How will Nitish Kumar justify his conscience or "antaratma" turning a blind eye to such massive corruption by various leaders of the party he is now in alliance with.

Nitish's new deputy chief minister, Sushil Modi, himself faces serious allegations of money laundering and corruption in connection with a private company in which his brother is involved.

Will Nitish seek explanation from Sushil Modi and if none is forthcoming sack him or leave the government?

Nitish Kumar very well knew that Lalu Prasad Yadav had been convicted and went ahead with the alliance in 2015. The people of Bihar had accepted the alliance and gave the maximum seats to Lalu Prasad Yadav's party.

If Nitish Kumar had a principled approach, he would have asked the governor to dissolve the Assembly and sought a fresh mandate with the BJP.

It is also curious how the BJP, a party he and his spokespersons were attacking till yesterday on its poor governance record and on rising communal incidents now became a party that was delivering on "sushaasan" and "sabka saath"! 

It is no secret that Nitish Kumar and Modi exchanged some fiery words against each other in the past. Nitish Kumar had returned Rs 5 crore back to the government of Gujarat during the Kosi floods and had left the NDA after a long stint in 2013 only because Modi, whom he considered to be communal had been made the prime ministerial candidate of the NDA.

Modi, on the other hand, had questioned Nitish Kumar's governance record and had not even spared his DNA calling it faulty! Modi had termed Nitish Kumar arrogant too. Bihar is now wondering how two leaders who could not see eye to eye have now entered into an alliance so quickly. Nitish may have, out of insecurity towards his younger deputy chief minister, gravitated to the BJP but the Amit Shah and Narendra Modi-led BJP is very different from the Vajpayee-led BJP.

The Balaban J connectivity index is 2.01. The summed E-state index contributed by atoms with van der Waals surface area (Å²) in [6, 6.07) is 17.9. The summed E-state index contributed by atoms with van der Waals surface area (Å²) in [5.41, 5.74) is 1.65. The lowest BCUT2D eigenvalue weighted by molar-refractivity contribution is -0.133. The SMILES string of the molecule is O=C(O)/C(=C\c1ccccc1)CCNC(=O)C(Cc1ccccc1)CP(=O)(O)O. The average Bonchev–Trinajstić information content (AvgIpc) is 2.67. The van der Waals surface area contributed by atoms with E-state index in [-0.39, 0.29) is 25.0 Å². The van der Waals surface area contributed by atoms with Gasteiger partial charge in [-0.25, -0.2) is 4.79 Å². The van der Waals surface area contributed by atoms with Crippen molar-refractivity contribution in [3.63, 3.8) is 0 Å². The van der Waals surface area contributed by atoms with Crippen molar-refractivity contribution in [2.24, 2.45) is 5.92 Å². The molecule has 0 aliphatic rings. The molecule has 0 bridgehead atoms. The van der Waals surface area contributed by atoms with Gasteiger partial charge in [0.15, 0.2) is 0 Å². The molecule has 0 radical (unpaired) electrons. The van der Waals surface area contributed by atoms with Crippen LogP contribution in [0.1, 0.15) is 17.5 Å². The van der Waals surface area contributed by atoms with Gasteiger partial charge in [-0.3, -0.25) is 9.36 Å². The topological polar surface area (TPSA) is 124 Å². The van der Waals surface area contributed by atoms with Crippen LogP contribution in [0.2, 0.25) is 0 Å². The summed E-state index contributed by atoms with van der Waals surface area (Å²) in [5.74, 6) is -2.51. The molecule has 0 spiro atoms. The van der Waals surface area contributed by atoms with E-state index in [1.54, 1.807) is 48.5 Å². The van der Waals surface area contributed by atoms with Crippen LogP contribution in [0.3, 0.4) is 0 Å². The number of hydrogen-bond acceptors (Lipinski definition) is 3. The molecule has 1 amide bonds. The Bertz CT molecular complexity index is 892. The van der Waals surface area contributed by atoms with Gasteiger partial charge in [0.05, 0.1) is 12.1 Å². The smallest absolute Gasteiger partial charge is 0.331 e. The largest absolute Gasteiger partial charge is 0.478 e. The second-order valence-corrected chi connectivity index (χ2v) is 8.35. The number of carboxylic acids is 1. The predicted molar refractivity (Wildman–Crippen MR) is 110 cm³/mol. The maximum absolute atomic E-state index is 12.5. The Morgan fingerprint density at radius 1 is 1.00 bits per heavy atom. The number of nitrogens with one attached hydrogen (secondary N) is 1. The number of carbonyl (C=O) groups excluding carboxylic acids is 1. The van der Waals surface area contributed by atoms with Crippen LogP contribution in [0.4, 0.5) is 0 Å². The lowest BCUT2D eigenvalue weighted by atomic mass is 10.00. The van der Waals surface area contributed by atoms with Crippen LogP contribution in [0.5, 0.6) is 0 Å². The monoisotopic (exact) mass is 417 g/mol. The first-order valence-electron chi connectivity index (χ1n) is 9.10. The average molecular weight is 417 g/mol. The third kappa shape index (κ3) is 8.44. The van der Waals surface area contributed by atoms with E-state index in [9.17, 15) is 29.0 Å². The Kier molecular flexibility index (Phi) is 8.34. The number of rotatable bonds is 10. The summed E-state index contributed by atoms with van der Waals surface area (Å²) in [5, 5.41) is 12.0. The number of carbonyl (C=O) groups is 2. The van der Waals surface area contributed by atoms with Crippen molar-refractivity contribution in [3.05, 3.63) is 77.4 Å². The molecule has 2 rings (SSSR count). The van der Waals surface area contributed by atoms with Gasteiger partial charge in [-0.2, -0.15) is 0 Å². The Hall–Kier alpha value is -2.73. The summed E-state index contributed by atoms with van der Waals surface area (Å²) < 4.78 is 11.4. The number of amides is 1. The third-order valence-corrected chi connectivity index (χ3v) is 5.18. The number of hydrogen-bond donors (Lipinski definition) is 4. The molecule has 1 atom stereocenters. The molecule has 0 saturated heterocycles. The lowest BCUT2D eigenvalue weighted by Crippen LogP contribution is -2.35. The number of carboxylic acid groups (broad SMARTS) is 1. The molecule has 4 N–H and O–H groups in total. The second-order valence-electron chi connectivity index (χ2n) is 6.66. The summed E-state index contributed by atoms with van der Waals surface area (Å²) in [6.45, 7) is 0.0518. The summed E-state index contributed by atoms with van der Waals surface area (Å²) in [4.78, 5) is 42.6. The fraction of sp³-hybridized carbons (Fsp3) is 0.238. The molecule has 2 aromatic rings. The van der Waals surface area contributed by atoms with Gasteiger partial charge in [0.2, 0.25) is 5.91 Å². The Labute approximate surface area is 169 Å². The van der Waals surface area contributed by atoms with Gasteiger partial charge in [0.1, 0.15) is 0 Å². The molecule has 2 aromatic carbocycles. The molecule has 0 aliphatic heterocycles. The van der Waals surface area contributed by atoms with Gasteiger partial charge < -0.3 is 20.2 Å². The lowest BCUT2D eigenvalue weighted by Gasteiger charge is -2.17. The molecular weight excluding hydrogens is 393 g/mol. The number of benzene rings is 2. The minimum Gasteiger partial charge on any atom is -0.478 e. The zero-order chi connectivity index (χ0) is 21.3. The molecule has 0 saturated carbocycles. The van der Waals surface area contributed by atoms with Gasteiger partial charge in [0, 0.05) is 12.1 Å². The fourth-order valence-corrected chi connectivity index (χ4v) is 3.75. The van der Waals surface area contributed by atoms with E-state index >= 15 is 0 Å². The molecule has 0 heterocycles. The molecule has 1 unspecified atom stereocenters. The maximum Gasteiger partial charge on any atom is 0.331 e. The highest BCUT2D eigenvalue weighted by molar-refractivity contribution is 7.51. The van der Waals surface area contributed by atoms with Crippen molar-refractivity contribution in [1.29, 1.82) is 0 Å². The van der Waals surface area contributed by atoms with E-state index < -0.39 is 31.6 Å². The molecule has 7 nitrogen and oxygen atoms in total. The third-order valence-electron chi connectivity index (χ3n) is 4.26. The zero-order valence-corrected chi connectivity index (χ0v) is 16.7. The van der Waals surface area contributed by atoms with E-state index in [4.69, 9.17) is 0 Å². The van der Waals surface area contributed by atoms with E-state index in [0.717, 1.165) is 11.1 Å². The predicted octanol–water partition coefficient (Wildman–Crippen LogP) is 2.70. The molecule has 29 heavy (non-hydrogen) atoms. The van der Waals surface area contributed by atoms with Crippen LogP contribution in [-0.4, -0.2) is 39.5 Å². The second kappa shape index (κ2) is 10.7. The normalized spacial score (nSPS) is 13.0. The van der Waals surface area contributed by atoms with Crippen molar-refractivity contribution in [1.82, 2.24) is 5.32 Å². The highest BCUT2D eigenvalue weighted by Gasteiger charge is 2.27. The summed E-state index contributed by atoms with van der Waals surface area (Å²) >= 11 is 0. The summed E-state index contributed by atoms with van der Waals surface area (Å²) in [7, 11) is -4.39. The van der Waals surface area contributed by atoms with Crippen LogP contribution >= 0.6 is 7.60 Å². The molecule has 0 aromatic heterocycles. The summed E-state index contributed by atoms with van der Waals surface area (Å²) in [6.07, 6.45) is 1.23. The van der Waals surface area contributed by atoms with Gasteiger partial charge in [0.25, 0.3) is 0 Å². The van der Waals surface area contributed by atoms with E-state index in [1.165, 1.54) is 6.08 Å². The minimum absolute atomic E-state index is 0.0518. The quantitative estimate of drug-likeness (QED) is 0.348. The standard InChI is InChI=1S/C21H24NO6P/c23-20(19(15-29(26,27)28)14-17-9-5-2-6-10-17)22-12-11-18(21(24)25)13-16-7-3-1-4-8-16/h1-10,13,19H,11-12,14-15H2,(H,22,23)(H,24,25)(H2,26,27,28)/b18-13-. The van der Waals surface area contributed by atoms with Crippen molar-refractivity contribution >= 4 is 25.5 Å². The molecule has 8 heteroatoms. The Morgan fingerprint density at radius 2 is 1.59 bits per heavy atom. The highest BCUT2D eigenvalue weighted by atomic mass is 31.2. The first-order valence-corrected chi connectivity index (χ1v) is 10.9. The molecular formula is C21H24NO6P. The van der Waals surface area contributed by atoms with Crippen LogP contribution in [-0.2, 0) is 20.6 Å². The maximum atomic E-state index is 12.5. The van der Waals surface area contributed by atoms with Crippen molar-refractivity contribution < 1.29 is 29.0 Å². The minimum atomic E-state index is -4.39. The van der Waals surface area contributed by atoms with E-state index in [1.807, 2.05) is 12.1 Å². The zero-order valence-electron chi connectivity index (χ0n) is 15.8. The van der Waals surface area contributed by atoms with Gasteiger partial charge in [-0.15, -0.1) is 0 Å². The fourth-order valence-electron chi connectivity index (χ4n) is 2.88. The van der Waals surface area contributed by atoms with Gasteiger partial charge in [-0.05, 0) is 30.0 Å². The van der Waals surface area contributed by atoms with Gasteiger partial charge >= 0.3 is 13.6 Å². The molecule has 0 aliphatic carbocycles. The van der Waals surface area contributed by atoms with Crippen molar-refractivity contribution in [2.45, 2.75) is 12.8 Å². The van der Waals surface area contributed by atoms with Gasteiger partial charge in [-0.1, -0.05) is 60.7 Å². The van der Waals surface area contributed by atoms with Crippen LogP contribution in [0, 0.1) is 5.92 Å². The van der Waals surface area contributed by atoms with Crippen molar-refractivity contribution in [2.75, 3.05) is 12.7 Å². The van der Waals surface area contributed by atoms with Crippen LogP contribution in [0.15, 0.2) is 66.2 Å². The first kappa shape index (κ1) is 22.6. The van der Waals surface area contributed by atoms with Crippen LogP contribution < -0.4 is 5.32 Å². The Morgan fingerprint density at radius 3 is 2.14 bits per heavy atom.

Modi led the BJP in Maharashtra has entirely overtaken the Shiv Sena. It threatens to undermine the core vote bank of all its allies from Goa to Assam and rest of the Northeast. By the time this alliance is done, Nitish Kumar may well be completely used and thrown by the Modi-led BJP. With an ally like the RJD , Nitish Kumar could have always had his political space as chief minister and perhaps the acceptable face of opposition unity, but with the Modi-led BJP he has signed his political suicide note in advance.

Till Modi is around, he can never dream of becoming a PM face. And his days as CM will be over once the BJP gobbles up JD(U)'s floating vote bank.

Tejashwi Yadav, on the other hand, showed an element of maturity in the manner in which he conducted himself as deputy chief minister. The allegations of corruption that surfaced against him do not relate to his tenure as deputy chief minister. Even the BJP could not really fault him for his performance.

The case which was foisted against him dates back to 2003-04 when he was a minor below the age of 18. Firstly, it is legally suspect whether under the Indian legal system a criminal case can be filed for alleged offences done when one was a minor. It is not legally sustainable at the very face of it.

Moreover, the case relates to contract given in 2003 when Tejashwi's father was not a minister and in any case files relating to the IRCTC, an independent autonomous body do not come for approval to the railway minister.

Hence, when you glance through the FIR except for the name of the young leader there is no substantive allegation that sticks against Tejashwi. 

What Nitish Kumar has ended up doing is to allow Tejashwi a stepping stone onto the national arena. What has worked for Tejashwi is his good oratory skills and presence of mind.